How to Make Cleaning the House FunHow to Make Cleaning the House Fun
Do you ever struggle with keeping your house clean and organized? Especially when you have young children running around pulling every block and book off the shelf. Whether you stay at home or you work it can be difficult to find time to clean up. Cleaning the house as a family can make things go …
Do you ever struggle with keeping your house clean and organized? Especially when you have young children running around pulling every block and book off the shelf. Whether you stay at home or you work it can be difficult to find time to clean up. Cleaning the house as a family can make things go faster. You can also teach your children valuable independent living skills when you clean together. Here are some simple tips to making cleaning more fun for everyone.
- Add Music. Turn on your favorite music and sing with your family as you straighten up the living room or do the dishes. Kids will be more likely to help when you add an element of fun. Your whole family will be smiling when you sing and dance as you clean.
- Start Early. Even your toddler can help straighten up the house. Start with small tasks such as putting the blocks away. Be specific when giving your toddler a cleaning task. Consider starting with a one-step task and demonstrate the skill before you expect your toddler to complete the task independently.
- Praise and Encourage. Praise your children for helping out around the house. Make them feel good about their accomplishments. Encourage them to make their bed every morning and give them a high five when they do it without any reminders. Even your significant other may feel good about you praising his or her efforts.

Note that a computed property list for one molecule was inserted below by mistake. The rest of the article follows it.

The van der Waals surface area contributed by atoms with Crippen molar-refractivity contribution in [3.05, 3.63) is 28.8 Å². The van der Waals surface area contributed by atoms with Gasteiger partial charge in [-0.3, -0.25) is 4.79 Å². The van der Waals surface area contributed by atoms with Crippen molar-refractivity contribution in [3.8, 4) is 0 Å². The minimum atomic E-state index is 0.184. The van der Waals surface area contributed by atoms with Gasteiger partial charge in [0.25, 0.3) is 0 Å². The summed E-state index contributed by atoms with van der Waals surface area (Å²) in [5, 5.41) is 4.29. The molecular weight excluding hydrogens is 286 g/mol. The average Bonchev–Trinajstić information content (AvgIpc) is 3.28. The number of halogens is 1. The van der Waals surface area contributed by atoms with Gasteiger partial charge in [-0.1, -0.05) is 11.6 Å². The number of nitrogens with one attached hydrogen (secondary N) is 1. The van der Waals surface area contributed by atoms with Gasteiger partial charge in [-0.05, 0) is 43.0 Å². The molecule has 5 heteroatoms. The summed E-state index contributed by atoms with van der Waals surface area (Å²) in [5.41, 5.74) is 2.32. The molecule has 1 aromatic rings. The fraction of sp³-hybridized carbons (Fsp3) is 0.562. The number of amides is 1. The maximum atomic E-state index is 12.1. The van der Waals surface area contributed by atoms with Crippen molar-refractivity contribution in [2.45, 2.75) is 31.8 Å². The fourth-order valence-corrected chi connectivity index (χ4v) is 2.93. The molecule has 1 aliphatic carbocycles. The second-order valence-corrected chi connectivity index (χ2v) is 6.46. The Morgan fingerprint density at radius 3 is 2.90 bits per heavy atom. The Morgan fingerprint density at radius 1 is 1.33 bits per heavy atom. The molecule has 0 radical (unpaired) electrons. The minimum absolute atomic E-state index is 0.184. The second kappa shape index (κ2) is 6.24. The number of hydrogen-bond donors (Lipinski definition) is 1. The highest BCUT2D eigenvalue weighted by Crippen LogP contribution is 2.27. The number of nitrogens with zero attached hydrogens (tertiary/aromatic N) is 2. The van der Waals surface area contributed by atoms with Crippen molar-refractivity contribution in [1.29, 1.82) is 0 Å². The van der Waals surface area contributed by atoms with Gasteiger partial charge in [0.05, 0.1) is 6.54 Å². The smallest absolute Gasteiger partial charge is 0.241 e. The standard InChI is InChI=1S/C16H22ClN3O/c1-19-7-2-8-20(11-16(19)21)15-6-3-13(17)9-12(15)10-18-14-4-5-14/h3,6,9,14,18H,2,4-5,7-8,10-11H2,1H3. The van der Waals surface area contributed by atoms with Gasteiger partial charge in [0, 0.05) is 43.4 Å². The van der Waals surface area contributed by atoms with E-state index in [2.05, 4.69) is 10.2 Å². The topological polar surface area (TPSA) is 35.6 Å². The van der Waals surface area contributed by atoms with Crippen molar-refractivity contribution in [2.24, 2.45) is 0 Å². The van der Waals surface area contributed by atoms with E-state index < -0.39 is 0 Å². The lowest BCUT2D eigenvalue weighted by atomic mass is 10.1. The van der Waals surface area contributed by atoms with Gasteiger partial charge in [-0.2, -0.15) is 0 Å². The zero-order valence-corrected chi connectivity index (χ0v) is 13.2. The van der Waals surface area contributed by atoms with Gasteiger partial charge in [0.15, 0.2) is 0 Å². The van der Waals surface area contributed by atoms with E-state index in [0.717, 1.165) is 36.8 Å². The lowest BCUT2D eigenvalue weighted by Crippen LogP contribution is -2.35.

- Pretend Play. Many young children love to play pretend. Pretend you are running a restaurant and ask your kids to help set the tables and serve the dishes. You can also pretend you are the kitchen staff and create a fun atmosphere to wash the dishes after dinner.
- Give Choices. Children love to be independent and you can foster this skill by giving choices. Give them a choice between two desirable tasks. Make sure you are okay with either task they choose. For example, “Do you want to empty the trash or unload the dishwasher?” Kids will feel ownership over the tasks when they are given a choice.
As your children get older they may ask you for an allowance. Before you decide to pay your kids for household chores consider your options. Some parents decide to pay their children and use the payment as an opportunity to teach money management. Other parents decide against this because they want their children to learn responsibility and self-help skills without focusing on being paid.
How do you get your family involved in cleaning the house?